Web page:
And I have also met people who really did lay their lives on the line for the causes they believed in, so forgive me if I feel just a little bit sceptical when I hear a celebrity millionaire saying that he is willing to die for a revolution that he compares to a post-addiction recovery process.

Some people have asked me if I have read Brand’s book.     The answer is no.   I was leafing through it the other day in Housmans, wondering what I might have missed, and a quick browse made it clear that I was missing nothing at all.

Oddly, I’m not galvanised by observations such as ‘The significance of consciousness itself as a participant in what we perceive as reality is increasingly negating what we understood to be objectivity’? Or ‘ Revolution is change. I believe in change, personal change most of all. Know, too, that I have seen what fame and fortune have to offer and I know it is not the answer. Of course, I have to change as an individual and part of that will be sharing wealth, though without systemic change, that will be a sweet, futile gesture.’

And you actually expect me to take this guy seriously and read the WHOLE BOOK?   When Johan Hari is cited in the acknowledgements and may even have contributed to writing it?     When the same creep produces his Trews show, on which Brand has invited the warmongering archthug Alistair Campbell to analyse the media for him as if he was a legit guy?

Yet such is the hero-worship that Brand   has accrued on the left that   none of this even seems to matter.     Last week the millionaire activist/revolutionary got his solicitors to threaten Guardian journalist Suzanne Moore with libel because she suggested that his book was ghostwritten – presumably by Hari –   but   I have yet to hear any of Brand’s defenders (worshippers?) suggest that using the rich man’s libel laws to silence a critical journalist might not be a particularly revolutionary thing to do.

Hey, it’s just Russell being Russell, innit?   And mention those things and you must be part of the gatekeeper/Oxbridge/counter-revolutionary/corporate-funded and corporate-loving elite.   At least that’s what Neil Clark seems to think, in a spectacularly dim piece criticizing the media ‘blood sport’ that has led to criticisms of Brand’s book.

According to Clark, these criticisms have nothing to do with the fact that his book might be rubbish; it’s all an expression of ‘middle class’ snobbery from an ‘Elite Journos Club’, made up of ‘Oxbridge’ journalists resentful of an ordinary self-educated working class bloke who has crossed media ‘red lines’ in opposing ‘ the elite’s policy of endless war’ etc, etc.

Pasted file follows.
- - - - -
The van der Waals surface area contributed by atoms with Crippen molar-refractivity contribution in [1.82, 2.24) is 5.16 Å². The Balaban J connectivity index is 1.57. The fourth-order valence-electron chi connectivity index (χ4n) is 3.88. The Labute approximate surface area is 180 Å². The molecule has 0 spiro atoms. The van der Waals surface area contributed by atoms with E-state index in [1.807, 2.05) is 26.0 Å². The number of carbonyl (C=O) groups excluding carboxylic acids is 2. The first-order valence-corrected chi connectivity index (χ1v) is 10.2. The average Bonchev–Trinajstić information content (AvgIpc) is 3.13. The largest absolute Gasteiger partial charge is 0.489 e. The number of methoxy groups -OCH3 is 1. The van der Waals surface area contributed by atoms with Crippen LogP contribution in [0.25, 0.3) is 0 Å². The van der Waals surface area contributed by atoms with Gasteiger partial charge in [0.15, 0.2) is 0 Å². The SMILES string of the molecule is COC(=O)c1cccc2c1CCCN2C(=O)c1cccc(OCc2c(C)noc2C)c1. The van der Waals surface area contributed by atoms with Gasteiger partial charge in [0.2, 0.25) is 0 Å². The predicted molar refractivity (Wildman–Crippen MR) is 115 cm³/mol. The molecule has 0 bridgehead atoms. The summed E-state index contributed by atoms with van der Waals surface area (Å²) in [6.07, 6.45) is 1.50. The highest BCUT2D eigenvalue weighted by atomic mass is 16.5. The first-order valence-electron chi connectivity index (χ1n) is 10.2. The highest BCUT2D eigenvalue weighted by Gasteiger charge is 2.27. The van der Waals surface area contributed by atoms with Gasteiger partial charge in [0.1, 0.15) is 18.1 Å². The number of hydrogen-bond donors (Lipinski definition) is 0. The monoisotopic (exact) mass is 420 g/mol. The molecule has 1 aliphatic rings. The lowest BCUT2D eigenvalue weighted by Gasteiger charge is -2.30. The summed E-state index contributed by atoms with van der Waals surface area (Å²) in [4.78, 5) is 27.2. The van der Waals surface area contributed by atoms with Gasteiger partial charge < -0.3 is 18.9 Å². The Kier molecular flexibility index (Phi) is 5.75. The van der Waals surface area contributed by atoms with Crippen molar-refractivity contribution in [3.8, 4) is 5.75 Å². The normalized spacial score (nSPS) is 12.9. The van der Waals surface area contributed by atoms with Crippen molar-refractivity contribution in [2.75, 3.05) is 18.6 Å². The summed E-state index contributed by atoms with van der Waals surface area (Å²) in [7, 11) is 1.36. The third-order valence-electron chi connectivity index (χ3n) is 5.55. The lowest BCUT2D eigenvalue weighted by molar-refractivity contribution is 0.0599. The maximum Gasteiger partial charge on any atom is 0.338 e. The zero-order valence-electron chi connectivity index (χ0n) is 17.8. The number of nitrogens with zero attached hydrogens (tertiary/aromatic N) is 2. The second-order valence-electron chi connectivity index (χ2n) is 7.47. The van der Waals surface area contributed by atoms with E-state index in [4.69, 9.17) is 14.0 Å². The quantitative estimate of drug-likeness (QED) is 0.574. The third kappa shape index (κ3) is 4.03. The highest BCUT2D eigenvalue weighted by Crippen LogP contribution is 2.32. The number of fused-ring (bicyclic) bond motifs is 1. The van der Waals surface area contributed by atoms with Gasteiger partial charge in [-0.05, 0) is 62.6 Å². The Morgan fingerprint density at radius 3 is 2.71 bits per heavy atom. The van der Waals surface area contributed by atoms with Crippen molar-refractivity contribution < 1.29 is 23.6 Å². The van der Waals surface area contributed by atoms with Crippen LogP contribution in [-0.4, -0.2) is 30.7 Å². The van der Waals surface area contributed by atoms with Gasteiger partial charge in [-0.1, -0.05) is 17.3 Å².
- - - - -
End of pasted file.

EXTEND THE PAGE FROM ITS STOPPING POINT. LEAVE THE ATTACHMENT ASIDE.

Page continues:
This is a travesty of an argument.     Anyone who has read this blog will know that I hold no brief whatsoever for Nick Cohen, Aaronovitch et al, but I don’t really care what university they went to.     And criticizing someone in print is not a ‘blood sport’ and Brand is not a victim.     Clark wilfully misrepresents the criticisms directed at him, using the well-worn trope of inverted snobbery that has been endemic amongst the British left for a very long time.

If the ‘elite’ is so afraid of Brand, then why is he a regular guest on Newsnight and Start the Week?    Never mind.     As far as I can see, the criticisms of Brand’s book have mostly been aimed at the manifest stupidities, shallowness, narcissism and absurdities of a book that deserves everything it got.

So to repeat, I have nothing against Brand’s activism.   As far as i’m concerned he can say what he wants as loudly as he wants, and he may even do some short term good.   But he is ultimately a sideshow.     And it seems to me that in its determination to ignore his contradictions, hypocrisies and absurdities and transfrom him into some kind of lodestone of revolutionary integrity, the left does itself no favours whatsoever, and actually exposes itself to ridicule.

And I can’t help feeling that, whatever short term publicity ‘Russell Brand’s revolution’ may have attracted to the cause, it is ultimately a sign of political desperation and intellectual bankruptcy rather than a confident and revitalised movement that knows where it is going and how to get there.